A rare journey in 2019 will guide guests over 10 days through the centuries-old worlds and traditions that help define today’s spiritual universe of India.
Wildland Adventures has organized this Feb. 9-18, 2019, trip, Diving into Immortality, to culminate at the Kumbh Mela (The Festival of the Urn), a 45-day spiritual gathering in Allahabad, which the Hindus consider to be India’s religious capital.
A massive pilgrimage of faith and the most euphoric religious event in India, the Kumbh Mela observes the largest congregation of men, women and children on the planet. It is especially renowned for the presence of an extraordinary array of sages, yogis, mendicants and religious ascetics (sadhus and mahants) enticed from remote hideaways in forests, mountains and caves. During the festival, more than 10 million zealous devotees gather together to wash away their sins for the purification of body, mind and soul. The city vibrates in hectic religious fervor amidst the intermittent chanting of mantras, the heart-rending dance of the Aghori (people smeared with cremation ashes) and the holy ghats (steps to the river) lit up with fiery diyas (oil lamps). The Hindu people hold this festival in the highest regard because the Kumbh Mela, representing a cycled phased over 12 years is considered to be the most auspicious time to take a dip in the sacred river and attain a step forward toward salvation.
“Over the two days we spend in Allahabad, we will step out of the comfort of our luxury tents in the heart of the Kumbh Mela to the center of the largest gathering of sadhus and pilgrims on earth. Streets are awash in ash-covered bodies hung with garlands of bright orange marigolds. The smells, sights and sounds overwhelm the senses. With our camp host and personal guru, we will walk into a zone unknown to western culture and religion. I predict we will return home reborn with new perspectives that will manifest in positive changes in our lives. This is how travel can be transformational,” underscored Kurt Kutay, Wildland Adventures’ founding CEO/President.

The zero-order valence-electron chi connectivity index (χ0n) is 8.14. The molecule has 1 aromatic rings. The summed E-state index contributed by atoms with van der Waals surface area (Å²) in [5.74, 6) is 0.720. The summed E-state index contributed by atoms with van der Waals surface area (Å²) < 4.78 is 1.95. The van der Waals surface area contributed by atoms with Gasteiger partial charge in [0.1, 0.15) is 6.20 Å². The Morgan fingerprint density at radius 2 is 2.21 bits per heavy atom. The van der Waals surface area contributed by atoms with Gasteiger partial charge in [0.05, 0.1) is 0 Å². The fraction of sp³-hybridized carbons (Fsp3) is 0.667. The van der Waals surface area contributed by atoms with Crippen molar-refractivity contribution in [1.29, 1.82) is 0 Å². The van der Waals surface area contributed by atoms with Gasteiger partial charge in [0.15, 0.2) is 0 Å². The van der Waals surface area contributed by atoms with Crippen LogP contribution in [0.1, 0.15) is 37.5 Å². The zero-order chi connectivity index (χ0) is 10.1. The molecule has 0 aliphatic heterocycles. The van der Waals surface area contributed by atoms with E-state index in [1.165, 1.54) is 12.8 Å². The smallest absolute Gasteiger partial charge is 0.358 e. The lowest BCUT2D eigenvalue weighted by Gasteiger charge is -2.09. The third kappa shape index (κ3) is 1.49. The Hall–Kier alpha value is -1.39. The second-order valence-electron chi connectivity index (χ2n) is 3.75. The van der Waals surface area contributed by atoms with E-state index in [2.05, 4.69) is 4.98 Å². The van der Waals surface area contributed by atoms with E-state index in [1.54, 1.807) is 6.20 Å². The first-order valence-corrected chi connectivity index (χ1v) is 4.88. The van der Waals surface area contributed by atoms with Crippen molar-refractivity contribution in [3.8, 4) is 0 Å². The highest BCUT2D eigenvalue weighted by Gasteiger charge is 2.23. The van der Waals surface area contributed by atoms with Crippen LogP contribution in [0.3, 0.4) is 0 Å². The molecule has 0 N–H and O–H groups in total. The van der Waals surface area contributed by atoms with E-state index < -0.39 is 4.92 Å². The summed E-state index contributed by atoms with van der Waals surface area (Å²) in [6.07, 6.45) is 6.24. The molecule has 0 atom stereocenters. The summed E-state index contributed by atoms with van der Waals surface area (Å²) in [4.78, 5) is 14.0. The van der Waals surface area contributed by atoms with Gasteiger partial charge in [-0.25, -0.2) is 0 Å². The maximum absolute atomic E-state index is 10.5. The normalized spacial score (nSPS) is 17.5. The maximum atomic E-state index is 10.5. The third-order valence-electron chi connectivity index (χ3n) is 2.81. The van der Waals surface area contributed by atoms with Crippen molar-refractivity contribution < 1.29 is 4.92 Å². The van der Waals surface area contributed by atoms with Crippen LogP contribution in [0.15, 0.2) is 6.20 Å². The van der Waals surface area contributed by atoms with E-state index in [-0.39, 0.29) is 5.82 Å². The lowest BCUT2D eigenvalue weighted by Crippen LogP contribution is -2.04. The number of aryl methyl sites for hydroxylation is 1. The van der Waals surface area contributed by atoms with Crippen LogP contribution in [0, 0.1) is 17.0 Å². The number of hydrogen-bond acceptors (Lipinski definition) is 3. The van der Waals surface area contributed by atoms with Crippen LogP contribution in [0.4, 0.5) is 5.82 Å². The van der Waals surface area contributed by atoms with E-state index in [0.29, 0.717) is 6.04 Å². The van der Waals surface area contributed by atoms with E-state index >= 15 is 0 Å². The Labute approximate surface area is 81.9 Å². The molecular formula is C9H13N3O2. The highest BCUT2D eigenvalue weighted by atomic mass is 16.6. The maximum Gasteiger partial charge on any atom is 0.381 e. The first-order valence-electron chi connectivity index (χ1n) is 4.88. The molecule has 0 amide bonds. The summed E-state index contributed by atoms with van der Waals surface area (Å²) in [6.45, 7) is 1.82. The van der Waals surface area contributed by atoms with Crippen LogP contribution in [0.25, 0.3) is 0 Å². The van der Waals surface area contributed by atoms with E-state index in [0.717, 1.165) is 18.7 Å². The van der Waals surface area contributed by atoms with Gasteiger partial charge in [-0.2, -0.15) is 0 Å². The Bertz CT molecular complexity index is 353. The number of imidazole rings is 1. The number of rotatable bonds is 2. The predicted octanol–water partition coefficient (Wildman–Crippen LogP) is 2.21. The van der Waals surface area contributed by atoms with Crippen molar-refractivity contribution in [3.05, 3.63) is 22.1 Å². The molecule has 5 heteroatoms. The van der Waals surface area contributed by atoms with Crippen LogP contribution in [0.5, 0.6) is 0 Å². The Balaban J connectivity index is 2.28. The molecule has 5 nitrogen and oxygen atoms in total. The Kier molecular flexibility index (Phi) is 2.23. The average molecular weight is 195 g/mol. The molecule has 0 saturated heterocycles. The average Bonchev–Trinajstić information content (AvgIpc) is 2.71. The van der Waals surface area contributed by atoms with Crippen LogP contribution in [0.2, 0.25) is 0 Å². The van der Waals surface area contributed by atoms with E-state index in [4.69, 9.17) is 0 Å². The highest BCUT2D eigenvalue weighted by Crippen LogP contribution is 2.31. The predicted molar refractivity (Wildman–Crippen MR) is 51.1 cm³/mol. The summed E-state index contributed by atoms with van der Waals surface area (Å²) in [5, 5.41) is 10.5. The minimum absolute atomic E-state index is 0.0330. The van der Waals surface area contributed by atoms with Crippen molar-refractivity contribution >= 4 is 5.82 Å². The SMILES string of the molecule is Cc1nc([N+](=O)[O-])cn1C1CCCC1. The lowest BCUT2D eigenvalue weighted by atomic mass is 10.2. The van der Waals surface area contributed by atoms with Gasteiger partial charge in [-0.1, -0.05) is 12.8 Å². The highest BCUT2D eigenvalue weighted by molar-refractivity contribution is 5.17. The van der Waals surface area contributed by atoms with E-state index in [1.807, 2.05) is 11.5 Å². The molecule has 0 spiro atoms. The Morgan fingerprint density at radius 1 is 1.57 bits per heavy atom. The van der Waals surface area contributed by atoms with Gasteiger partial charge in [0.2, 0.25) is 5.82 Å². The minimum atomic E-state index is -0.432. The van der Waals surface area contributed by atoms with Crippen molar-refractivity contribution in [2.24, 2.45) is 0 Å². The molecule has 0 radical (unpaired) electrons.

Shepherding Wildland guests from their “glamping” tents will be host Lakshmi Singh, a spiritual disciple of two great Advait philosophy masters and a princess from the royal family of Tikari in Bihar. She spent years operating luxury camps throughout India. In 1989 she discovered the Kumbh Mela when one dip in the holy Ganges changed her life. She has traveled multiple times to Allahabad to be part of the special gathering with her guru. Lakshmi and expert guides navigate guests through the sea of people and labyrinth of piety, providing unrivaled access and photographic opportunities.
In the week leading up to this immersion, Wildland Adventures’ guests dive into India’s soul in some of its holiest cities. The itinerary begins in with the imperial vibe of New Delhi and the frenetic bustle of Old Delhi, moving on to Amritsar, the center of the Sikh religion, and then to the banks of the Ganges in Varanasi and Allahabad, both so sacred for the Hindu religion.
Guests lodge in New Delhi at Claridges, which gives a nod to this city’s British colonial past. They enjoy modern regional Indian dishes in the gardens of the National Handicrafts Museum and they witness the world of street children as seen through the eyes of the children themselves, now trained as local guides. Here in India’s capital city are vestiges of the one-time Mughal Empire that was ruled by a Muslim dynasty.
The Sikh religion, the world’s fifth largest religion, is introduced at the gold-plated holy shrine in Amritsar, the site of Sikhism, a religion founded in the 15th century in part as a rejection of the Hindu caste system. Since 1481 the Golden Temple has been serving free hot meals (Langar) to people of all faiths who come to its doors. Volunteers, along with 300 sewadars (permanent helpers), daily prepare over 50,000 nourishing vegetarian meals. Wildland travelers join devotees to witness the Langar and participate in an evening Palki Sahib ceremony that prepares a palki or palanquin (a large box carried on horizontal poles) for the transport of the Guru Granth Sahib (Holy Book) from the main shrine to the inner sanctum, laying the book to rest for the evening. The Sikhs also represent an ethnic group known as Punjabis. Out in the country guests visit a working farm and sit down to tandoori, a typical Punjabi lunch, returning in the evening to Swarna Amritsar, a five-star Taj hotel.
In Varanasi guests participate in the glittering Aarti ceremony on the Ganges when to honor the deities candle wicks soaked in ghee (purified butter) are set afloat. And guests walk through the great cremation ground of Shiva, the deity that destroys evil. The host hotel here, Suryauday Haveli, is located beside the river with convenient access to a particular flight of steps to the river, the Ganga Ghats. Guests have multiple opportunities in this, one of the oldest living cities in the world, to witness the rituals of life and the afterlife that are focused on Mother Ganga.
The per person double rate exclusive of international and domestic air is from $6,395. A single supplement is $2,375. For details please see: http://www.wildland.com/trips/asia/india/diving-into-immortality/overview.aspx.